Belfast Telegraph

Wednesday 1 October 2014

Police frisk nuns as security is stepped up for Pope's visit

A nun passes through a security checkpoint during preparations for Pope Benedict XVI visit to St Mary's University College, Twickenham, in south west London
Pope Benedict XVI greets a young child as he arrives for a celebration of Catholic education at St Mary's University College, Twickenham, in SW London
The papal chair at Bellahouston Park, Glasgow, where Pope Benedict XVI will preside over an open-air mass on the first day of his four-day visit to the United Kingdom

Police were frisking monks and nuns today as crowds turned out for the Pope's first public engagement on English soil.

The normally sedate west London suburb of Strawberry Hill near Twickenham was transformed into a riot of colour as thousands of schoolchildren and members of the clergy descended on the area.

Amid tight security, guests queued in a good-natured fashion in the early morning chill as they waited for the Pope to arrive at St Mary's University College, where he was to address thousands of children for an event celebrating Catholic education.



The streets surrounding the event were lit up with the white robes of monks and the chattering of excited schoolchildren.



But the huge security operation that a papal visit entails led to unusual scenes outside the college.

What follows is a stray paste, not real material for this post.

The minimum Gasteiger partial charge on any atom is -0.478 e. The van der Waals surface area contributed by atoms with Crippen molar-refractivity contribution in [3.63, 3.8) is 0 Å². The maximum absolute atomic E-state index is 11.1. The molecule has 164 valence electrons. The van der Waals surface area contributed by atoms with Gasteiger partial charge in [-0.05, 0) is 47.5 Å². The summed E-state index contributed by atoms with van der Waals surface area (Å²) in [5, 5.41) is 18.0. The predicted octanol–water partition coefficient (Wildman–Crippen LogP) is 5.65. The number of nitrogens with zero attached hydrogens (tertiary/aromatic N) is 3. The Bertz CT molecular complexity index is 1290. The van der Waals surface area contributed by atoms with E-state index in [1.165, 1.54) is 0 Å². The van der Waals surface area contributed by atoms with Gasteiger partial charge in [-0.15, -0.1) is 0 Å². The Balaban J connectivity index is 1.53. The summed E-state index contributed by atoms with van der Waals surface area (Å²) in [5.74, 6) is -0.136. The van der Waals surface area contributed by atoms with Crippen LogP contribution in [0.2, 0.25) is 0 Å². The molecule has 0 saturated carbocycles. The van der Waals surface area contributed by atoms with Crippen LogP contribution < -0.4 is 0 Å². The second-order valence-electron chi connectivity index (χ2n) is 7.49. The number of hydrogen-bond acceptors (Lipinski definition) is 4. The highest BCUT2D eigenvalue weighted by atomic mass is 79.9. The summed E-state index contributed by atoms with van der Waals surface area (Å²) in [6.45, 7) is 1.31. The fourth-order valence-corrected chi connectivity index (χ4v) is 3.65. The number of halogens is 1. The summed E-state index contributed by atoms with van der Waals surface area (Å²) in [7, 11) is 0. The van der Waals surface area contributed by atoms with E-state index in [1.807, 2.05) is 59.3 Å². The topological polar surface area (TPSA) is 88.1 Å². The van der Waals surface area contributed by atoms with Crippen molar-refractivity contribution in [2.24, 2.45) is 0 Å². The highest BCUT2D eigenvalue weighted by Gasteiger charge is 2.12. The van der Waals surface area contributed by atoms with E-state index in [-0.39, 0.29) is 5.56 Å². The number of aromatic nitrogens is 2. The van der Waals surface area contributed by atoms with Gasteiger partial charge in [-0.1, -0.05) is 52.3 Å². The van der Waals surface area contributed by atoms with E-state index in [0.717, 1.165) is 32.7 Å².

Streams of bemused nuns waited in long queues to go through security scanners.



Veils were inspected and rosary beads removed from handbags as they negotiated security.



One monk looked on incredulously as his crucifix was inspected while his habit was frisked by police.



But despite the indignity of the security searches, the air crackled with a sense of expectancy.



Organisers raced past the queues with trays laden with cakes and teacups while police joked with priests as they assembled in small groups.



Protesters outside the event seemed more concerned with the chilly weather than voicing their anger at the Pope's visit.



They chatted and stamped their feet as they stood opposite a long line of security fencing.



But their banners told of the protests to come: one read "Holy Joe Ratzinger" while another stated "From Hitler Youth to Papacy".

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